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“On that morning of October 3, 1940, Hettie Quin knew she was lucky to be there, at the docks of Belfast, assisting with the elephant’s arrival….A young elephant [was] being maneuvered through the air.  A crane and a system of chains and pulleys elevated the animal from the deck of the moored steamship.  The elephant’s trunk coiled up and then unfurled like an opening fist.”

cover elephant belfastWatching the arrival of Violet, a young, three-year-old elephant from Ceylon, purchased for the Bellevue Zoo in Belfast, Hettie Quin looks forward to getting to know this new star of the zoo.  She “had never seen so many people at the docks: it was as if British royalty or a famous screen actress were among the steamer’s passengers arriving that morning.”  A twenty-year-old with no interest in pursuing any of the traditional roles for women in 1940, Hettie has set her sights on becoming a zookeeper, and she quickly zeroes in on Violet with her attentions.  The elephant, who is relatively untrained and tense after her long voyage, will need some special help settling in.  Hettie has tended or cared for penguins, bears, a sea lion, polar bears, monkeys, lemurs, camels, and birds, on some level, but Mr. Christie, the owner of the zoo, refuses to consider her for the role of zookeeper for the elephants, or for Violet, in particular.  She is anxious to improve her status at the zoo for several reasons, among them the fact that she is anxious to earn a higher wage so that she can find a room in a boardinghouse downtown and move out of her mother’s house.  Her family is breaking apart, with her father gone most of the time and her mother suffering from “the miseries,” and Hettie has no interest in becoming involved in all the drama at home.

Belfast Zoo, built in 1934 at the Bellevue Gardens. The Grand Staircase leads up the hill from the gardens to the zoo.

Belfast Zoo, built in 1934 at the Bellevue Gardens. The Grand Staircase leads up the hill from the gardens to the zoo.

As author S. Kirk Walsh sets the immediate scene in 1940, she also creates a past history for Hettie, who does not have a boyfriend, though she has many male friends.  At the same time that she also creates a past history for Protestant Belfast.  Hettie’s sister Anna, a Protestant, had married a Catholic, Liam Keegan, and Anna had died just three months ago giving birth to their child. Though Hettie has continued to stay in touch with her widowed brother-in-law, his family, and her new niece Maeve, visiting the Catholic neighborhoods is difficult for her, as the IRA, of which Liam is a member, is still active and their hatred of the Protestant British rulers of Northern Ireland is palpable.  With war going on in Europe and the Germans regularly bombing England, shortages of supplies have become noticeable in Belfast, food for the animals in the zoo is becoming scarce, and the possibilities of attacks there are becoming more and more likely.  A few weeks after her arrival, Violet seems scrawnier to Hettie, and Edward, Violet’s young zookeeper, has told Hettie that Mr. Wright, the head zookeeper, has told him to reduce Violet’s food to only half a bale of hay a day, instead of a whole bale.  Other animals also are having their food reduced.  When the young male zookeepers get drafted for service in the war which threatens to break out in Northern Ireland soon, Hettie eventually gets her full-time assignment as a zookeeper, and it includes care of Violet.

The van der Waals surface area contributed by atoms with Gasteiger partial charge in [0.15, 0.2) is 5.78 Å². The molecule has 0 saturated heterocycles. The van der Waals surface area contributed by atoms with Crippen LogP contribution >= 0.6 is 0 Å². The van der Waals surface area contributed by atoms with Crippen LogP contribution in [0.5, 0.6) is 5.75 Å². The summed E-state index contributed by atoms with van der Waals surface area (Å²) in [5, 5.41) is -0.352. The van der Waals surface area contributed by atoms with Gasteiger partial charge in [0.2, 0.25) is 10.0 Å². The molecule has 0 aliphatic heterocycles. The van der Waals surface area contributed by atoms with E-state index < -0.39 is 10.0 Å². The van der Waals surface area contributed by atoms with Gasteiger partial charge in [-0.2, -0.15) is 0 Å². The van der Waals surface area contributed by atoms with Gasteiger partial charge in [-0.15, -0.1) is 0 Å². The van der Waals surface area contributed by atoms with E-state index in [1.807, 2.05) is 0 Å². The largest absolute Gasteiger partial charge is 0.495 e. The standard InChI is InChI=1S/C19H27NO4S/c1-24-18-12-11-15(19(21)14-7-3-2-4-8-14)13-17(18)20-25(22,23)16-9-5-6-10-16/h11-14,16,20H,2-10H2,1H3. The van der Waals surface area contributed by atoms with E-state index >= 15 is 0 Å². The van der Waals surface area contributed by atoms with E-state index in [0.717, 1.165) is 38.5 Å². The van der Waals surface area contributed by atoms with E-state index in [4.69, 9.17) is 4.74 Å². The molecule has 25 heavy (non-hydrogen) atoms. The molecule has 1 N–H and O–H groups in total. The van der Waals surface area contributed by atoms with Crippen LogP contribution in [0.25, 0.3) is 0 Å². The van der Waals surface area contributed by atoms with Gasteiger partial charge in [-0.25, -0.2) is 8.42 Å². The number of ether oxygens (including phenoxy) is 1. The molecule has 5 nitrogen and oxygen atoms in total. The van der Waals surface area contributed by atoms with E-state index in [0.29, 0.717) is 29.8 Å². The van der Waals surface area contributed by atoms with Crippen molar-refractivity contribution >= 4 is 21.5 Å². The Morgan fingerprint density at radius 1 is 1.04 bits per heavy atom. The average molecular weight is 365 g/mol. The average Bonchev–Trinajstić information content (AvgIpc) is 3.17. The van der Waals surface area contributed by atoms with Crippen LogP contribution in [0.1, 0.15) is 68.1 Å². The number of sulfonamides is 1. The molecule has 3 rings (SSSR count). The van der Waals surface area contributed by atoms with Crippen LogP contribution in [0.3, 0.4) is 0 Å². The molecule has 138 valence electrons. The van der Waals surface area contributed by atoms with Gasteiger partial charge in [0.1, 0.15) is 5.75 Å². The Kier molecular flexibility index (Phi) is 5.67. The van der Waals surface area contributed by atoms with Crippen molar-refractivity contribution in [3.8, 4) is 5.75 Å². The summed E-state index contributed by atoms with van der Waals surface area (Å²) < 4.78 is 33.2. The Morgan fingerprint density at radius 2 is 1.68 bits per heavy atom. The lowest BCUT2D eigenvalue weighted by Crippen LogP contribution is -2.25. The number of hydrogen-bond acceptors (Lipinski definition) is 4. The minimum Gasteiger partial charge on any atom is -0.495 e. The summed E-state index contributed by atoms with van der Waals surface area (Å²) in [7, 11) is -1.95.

Floral Hall at the Bellevue Gardens, where young people enjoyed dancing and concerts.

Floral Hall at the Bellevue Gardens, where young people enjoyed dancing and concerts.

Even with all the political and social complications affecting the lives of the young people of Belfast, they still manage to have some fun.  Dances at the Floral Hall, on the same site as the zoo, and concerts featuring favorite singers there provide some fun and social life.  Naive Hettie soon finds herself sought after by at least two young men, but she has little experience in dating and in judging motives.  And when one date, making unwanted moves in the presence of Violet, finds himself under attack by both Violet and Hettie, all three of them resort to physical confrontation, with Hettie showing her aggression against someone trying to get his own way with her at all costs, Violet actively protecting her zookeeper, and the “suitor” forced to give up the leather crop he’d threatened to use against Violet and resorting to insults against Hettie.